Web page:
(CN) - The 9th Circuit on Monday upheld the mail fraud conviction of an embezzler in a ruling that delineates when a scheme is deemed "complete."
Thomas Tanke was convicted on five counts of bank fraud and two counts of mail fraud for embezzling more than $192,000 from his employer from November 2002 through February 2004.
Tanke worked for Azteca Construction Company, owned by Rafael Martin and his family. The Martins also ran a construction equipment rental service.
As vice president of operations, Tanke had the authority to approve and issue checks from Azteca's accounts. He used Azteca checks to pay for more than $74,000 in personal expenses, including a car lease, financing for an Audi A4 Quatro and a BMW, credit card payments and jewelry.
He then fudged the records to conceal these payments, issuing bogus invoices and modifying the carbon copes of Azteca checks.
"For example, a false invoice from 'Onyx Corporation,' ostensibly for '[p]igging of lines and testing of all pipe,' was actually a $10,027.92 payment for a BMW Z4," the ruling states.
Tanke also diverted seven checks payable to Martin, Azteca and the equipment rental company, totaling more than $117,000, into the account of his consulting company, Cedar Creek Associates.
He was sentenced to five years and 10 months in prison and ordered to pay about $243,000 in restitution.
Tanke challenged one of the mail fraud convictions, claiming it was based on a "lulling letter" he sent Martin in September 2004, two months after he left Azteca. The letter, framed as a bogus invoice from Tanke's consulting company, stated that Martin's businesses owed Cedar Creek nearly $160,000 for consulting work.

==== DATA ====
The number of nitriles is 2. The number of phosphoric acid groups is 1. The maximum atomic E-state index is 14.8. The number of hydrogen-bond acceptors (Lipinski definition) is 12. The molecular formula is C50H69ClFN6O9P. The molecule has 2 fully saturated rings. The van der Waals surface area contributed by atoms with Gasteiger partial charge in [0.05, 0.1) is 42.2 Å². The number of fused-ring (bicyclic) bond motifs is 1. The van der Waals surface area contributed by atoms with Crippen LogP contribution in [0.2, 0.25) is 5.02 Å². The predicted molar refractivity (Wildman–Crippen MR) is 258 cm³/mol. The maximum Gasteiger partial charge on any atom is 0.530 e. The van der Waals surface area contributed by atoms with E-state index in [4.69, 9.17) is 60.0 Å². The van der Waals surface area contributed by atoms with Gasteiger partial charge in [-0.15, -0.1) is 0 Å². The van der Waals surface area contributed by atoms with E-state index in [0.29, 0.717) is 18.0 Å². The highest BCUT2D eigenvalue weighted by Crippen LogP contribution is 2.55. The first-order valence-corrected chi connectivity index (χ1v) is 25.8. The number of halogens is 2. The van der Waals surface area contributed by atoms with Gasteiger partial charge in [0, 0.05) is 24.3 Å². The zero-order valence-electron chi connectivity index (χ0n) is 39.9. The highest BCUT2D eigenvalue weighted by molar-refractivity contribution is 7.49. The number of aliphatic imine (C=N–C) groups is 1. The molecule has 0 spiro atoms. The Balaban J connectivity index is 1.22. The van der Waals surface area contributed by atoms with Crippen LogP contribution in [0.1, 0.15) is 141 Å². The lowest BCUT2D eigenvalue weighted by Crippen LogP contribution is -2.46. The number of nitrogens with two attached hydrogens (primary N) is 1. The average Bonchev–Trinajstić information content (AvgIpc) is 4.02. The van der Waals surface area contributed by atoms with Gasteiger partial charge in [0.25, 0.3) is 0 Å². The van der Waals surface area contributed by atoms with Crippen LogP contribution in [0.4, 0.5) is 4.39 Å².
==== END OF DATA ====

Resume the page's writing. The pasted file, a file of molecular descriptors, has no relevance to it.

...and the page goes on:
The government claimed that the letter constituted mail fraud because it was meant to cover up the scheme.
But the three-judge panel in San Francisco refused to recognize what it called "an implied attempt to conceal."
"Such open-ended liability is of great concern," Judge Raymond Fisher wrote.
"In sum, we hold that mailings designed to avoid detection or responsibility for a fraudulent scheme fall within the mail fraud statute when they are sent before the scheme is completed," Fisher wrote. "To determine when a scheme ends, we look to the scope of the scheme as devised by the perpetrator."
Once that scheme "has been fully executed, then the mailing, even if sent to facilitate concealment of the scheme, falls outside the statute," the court concluded.
Fisher acknowledged that a reasonable jury could infer that Tanke's fraudulent scheme had ended in July 2004, after he embezzled the last of the money and no longer worked for Azteca. Under that theory, the September letter was "simply an after-the-fact coverup."
'It is also plausible, however, that a reasonable jury could have found that the Cedar Creek cover story was part of Tanke's embezzlement scheme from the outset or as it evolved over time - just another misrepresentation to facilitate diversion of Azteca's and CERS's funds into Tanke's bank accounts," Fisher wrote.
"Under the totality of the circumstances, a reasonable jury could have found that the Cedar Creek cover story was a link in the fraudulent chain rather than a post-completion coverup."
The panel also upheld the lower court's decision to enhance Tanke's sentence based on the scheme's sophistication and on Tanke's misrepresentations during a bankruptcy proceeding.
But the court vacated part of the lower court's restitution order, saying Tanke should not have to pay more than $44,000 for fraudulent credit card charges and $1,800 for wage over-payments that weren't tied to his crimes.
Judge J. Clifford Wallace wrote separately "to point out the opinion's limited holding and unnecessary reasoning."
"First, the majority's narrow focus on the singular circumstance of the 'time gap' between fraudulent acts and the lulling letter is misleading, because it suggests a 'statute of limitations' approach to liability," Wallace wrote.
"Second, the majority incorrectly dismisses the weight of precedent from our sister circuits," he added, referring to rulings that have extended liability for mail fraud based on the "totality of the circumstances."